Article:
Mary stiffened. “Ohmigod! Damn! You’re not only collecting medical data without consent, you’re treating patients without a protocol by a method not approved for anything. The FDA will have our asses. I have to report this.”

“Don’t do it, Mary. You have no proof that nanobots are doing anything. Even if they are, it’s helping. Right?”

“Not everyone. Some seem to have screwed-up thinking. And what about long-term consequences?”

“In the long term, the homeless are dead.”

Mary left shaking her head.

Stan found a job at a fast food joint. He sensed the stalker was closing in. Maybe my boss. The muscled giant with an ugly face and a mean disposition doesn’t like me, seems ready to can my ass. It’s good to have a weapon.

Padeema was finishing adjustments on an artificial hand when Mary arrived. “Show me what you know about your friend Stan.”

Padeema displayed Stan’s profile on his computer screen. “He’s hypertensive and a drinker. Otherwise his health is not bad.”

“Like I said, he has PTSD. A recluse. Now with a blanket, he’s found a job. I’ve followed this guy for years and I can see his thinking is changed. How do you explain that?”

Padeema shook his head. “Nanobots aren’t supposed to get into the brain.”

“You need to remove your little toys from the blankets. This is the equivalent of using blacks for syphilis research.”

Padeema was pissed. He didn’t want to remove the nanobots. They were doing good, dammit. Mary was exaggerating. Thinking wasn’t changing. The blankets made people feel better. Mary blew everything out of proportion. He would check for himself.

The predicted snow began to fall as Padeema walked to the underpass. He ignored the cold and wind as he interviewed men and women wrapped in blankets. They all seemed healthier and more social. Even cleaner. He found Stan huddled in his blanket apart from the group, eating what looked like a hamburger bun.

“Good day, Stan,” Padeema said, moving closer.

Stan stood up, shedding the blanket. “Why are you following me?”

“I’m not. Just wanted to see how you’re doing.”

“You’re checkin’ on me. I don’t like it.” Stan took a step in Padeema’s direction. He seemed bigger, his shoulders broader.

Padeema retreated, his hands palms up. “Just wanted to know if you needed anything.”

“Not from you. Quit following me. I don’t have to put up with that no more.” What looked like a hunting knife with a six-inch blade appeared in Sam’s hand.

Padeema returned to the medical center mulling over what he’d seen. The blanketed homeless did seem in better health, what remained of them. Only about half still called the viaduct home. But Stan was a problem. Before, when Padeema had stopped to offer food, coffee, and money, Stan acted meek and friendly. Now he was an armed threat.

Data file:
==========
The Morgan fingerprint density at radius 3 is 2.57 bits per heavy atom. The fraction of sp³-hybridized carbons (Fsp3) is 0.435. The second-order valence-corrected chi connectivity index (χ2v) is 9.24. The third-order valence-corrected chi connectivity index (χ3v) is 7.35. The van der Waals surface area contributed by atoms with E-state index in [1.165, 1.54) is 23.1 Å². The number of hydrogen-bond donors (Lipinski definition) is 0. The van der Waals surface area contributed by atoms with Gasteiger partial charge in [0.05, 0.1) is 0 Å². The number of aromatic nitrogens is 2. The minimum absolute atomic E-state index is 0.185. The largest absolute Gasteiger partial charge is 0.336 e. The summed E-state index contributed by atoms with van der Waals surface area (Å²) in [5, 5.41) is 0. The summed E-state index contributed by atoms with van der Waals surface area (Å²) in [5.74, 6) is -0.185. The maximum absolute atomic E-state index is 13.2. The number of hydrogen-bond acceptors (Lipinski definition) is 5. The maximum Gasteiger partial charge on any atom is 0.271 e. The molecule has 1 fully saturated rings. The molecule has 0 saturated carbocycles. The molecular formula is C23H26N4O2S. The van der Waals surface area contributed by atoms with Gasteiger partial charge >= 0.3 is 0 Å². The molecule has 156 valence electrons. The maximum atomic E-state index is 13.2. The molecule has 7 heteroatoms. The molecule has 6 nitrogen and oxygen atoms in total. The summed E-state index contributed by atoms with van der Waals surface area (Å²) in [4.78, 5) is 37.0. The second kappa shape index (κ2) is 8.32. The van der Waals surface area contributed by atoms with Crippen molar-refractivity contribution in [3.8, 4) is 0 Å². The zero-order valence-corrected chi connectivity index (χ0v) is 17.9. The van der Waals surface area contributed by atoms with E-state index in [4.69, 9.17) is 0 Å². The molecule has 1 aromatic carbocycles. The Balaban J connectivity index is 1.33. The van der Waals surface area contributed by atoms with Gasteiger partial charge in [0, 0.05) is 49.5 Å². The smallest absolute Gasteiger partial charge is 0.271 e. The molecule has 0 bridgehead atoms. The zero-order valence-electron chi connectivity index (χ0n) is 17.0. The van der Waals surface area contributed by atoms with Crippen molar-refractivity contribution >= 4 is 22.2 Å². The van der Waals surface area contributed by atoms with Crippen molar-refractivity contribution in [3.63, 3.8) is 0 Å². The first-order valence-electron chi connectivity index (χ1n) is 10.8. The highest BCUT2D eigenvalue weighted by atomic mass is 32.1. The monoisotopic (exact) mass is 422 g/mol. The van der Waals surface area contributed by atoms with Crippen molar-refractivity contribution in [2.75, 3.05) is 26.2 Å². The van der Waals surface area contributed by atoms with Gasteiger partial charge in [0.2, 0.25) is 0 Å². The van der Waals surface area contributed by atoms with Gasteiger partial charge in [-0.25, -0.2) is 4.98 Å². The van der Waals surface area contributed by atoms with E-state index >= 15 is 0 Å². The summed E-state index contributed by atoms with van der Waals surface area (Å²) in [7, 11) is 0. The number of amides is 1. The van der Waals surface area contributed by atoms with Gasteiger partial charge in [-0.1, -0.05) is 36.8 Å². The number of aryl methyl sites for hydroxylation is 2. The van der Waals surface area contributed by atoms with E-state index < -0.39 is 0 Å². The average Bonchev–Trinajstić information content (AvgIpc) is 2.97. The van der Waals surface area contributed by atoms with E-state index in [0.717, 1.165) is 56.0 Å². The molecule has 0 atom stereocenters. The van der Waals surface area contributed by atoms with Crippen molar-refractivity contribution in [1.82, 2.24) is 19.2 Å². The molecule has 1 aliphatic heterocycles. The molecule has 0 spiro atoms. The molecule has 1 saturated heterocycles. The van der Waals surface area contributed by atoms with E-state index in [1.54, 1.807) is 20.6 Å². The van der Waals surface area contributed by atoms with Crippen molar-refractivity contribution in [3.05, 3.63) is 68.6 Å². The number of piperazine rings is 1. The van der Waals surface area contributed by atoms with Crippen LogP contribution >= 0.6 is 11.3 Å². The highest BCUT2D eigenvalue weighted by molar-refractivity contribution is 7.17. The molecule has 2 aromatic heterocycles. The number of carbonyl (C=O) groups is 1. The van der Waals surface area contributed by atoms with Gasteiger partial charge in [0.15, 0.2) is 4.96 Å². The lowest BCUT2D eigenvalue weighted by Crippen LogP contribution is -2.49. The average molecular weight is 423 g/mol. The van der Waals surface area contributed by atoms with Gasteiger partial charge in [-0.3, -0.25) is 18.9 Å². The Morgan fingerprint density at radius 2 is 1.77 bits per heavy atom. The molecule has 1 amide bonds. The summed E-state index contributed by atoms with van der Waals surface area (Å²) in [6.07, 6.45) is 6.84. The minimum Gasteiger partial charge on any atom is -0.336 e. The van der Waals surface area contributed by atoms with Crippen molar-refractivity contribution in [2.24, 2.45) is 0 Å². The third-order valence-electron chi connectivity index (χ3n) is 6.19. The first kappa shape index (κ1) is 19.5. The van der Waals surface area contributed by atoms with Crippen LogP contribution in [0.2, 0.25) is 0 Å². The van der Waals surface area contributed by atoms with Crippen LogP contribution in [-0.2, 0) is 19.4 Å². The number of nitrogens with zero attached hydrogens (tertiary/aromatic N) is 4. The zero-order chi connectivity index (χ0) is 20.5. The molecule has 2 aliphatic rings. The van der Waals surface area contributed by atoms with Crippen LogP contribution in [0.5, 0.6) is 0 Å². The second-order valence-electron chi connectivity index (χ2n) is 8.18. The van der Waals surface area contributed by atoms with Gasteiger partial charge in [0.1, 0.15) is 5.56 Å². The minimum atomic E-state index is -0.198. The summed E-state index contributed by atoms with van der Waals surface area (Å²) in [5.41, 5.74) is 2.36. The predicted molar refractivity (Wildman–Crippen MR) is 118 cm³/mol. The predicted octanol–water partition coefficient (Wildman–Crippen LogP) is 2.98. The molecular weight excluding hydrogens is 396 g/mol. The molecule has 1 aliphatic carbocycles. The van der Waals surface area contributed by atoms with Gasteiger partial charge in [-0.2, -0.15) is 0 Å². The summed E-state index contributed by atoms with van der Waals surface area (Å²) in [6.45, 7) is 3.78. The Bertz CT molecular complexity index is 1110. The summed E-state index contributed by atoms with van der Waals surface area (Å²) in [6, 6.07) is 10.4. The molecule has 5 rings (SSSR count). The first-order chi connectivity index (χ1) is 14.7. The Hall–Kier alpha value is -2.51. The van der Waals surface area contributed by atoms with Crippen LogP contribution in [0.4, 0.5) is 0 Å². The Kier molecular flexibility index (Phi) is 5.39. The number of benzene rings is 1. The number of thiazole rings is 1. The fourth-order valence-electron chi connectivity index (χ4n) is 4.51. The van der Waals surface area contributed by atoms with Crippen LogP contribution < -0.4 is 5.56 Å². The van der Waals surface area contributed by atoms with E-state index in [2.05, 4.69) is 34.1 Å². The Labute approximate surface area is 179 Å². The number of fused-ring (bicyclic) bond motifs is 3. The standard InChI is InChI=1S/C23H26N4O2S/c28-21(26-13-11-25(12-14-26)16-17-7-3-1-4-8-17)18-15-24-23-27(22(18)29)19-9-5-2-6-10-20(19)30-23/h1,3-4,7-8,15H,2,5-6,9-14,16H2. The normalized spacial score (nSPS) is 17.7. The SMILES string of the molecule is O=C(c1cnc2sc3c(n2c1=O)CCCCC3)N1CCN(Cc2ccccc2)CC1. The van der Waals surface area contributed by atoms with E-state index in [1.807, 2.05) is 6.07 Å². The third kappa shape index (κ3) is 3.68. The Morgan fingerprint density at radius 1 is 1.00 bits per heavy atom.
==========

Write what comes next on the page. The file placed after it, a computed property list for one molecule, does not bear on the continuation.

Stan got his blanket recharged the morning of payday. He put the blanket in his locker at work, dressed, and went to flip burgers. Trouble set in when he found his boss opening his locker.

“What the hell are you doing?” Stan yelled.

“Cleaning lockers. This is a food joint. It’s in your contract.” The boss pulled out Stan’s blanket.

Stan pulled out his knife.

Mary whirled into Padeema’s lab like a Kansas tornado. “Stan stabbed his boss yesterday. From what I hear, they got into a fight over keeping the blanket in a locker. Stan’s in jail and the boss is in the hospital.”

“Will he be all right?”

“Yes, thank God. But that’s the problem. The boss has money and connections. There will be an investigation. You and your nanobots will be exposed. The FDA will be on your ass. The mayor will bite mine. We’re screwed!”

Padeema saw the whole picture. He could deny the nanobots, but would Mary? The FBI would seize all his lab notes, his computer files. No way he could hide.

“What are you going to do?” Mary asked.

“Get a lawyer.”

Padeema didn’t bother with a lawyer. First, he spent an hour fighting a rising sense of panic. Then he formulated a plan and acted. He scoured his lab, destroying paperwork, saving key computer files to a thumb drive, and reformatting the hard drive on his local computer. He doubted it was enough, but it might buy time. Surely he had put something on the University mainframe that would mainframe him.

He withdrew cash from several bank accounts, found his passports, and checked airline and bus schedules. With a carry-on bag, he headed to the Greyhound station in a hoodie. There he paid cash for a ticket to north of the border.

Before he boarded a text arrived. Mary claimed Stan had talked about how much better his new blanket made him feel. That made the police want to know about the blanket program. Mary admitted she’d blabbed about the nanobots.

Padeema made sure he was alone. He took the battery from his cell phone and dumped both in a trashcan.

Interpol opened a file on Padeema Sarey. Authorities could find no evidence where he went after Vancouver and were not convinced he had fled from North America. That opinion changed when a semi-credible report surfaced. A person wearing Gandhi garb and matching Padeema’s description was seen handing out handkerchiefs to homeless in Mumbai.

Copyright © 2020 by R. R. Brooks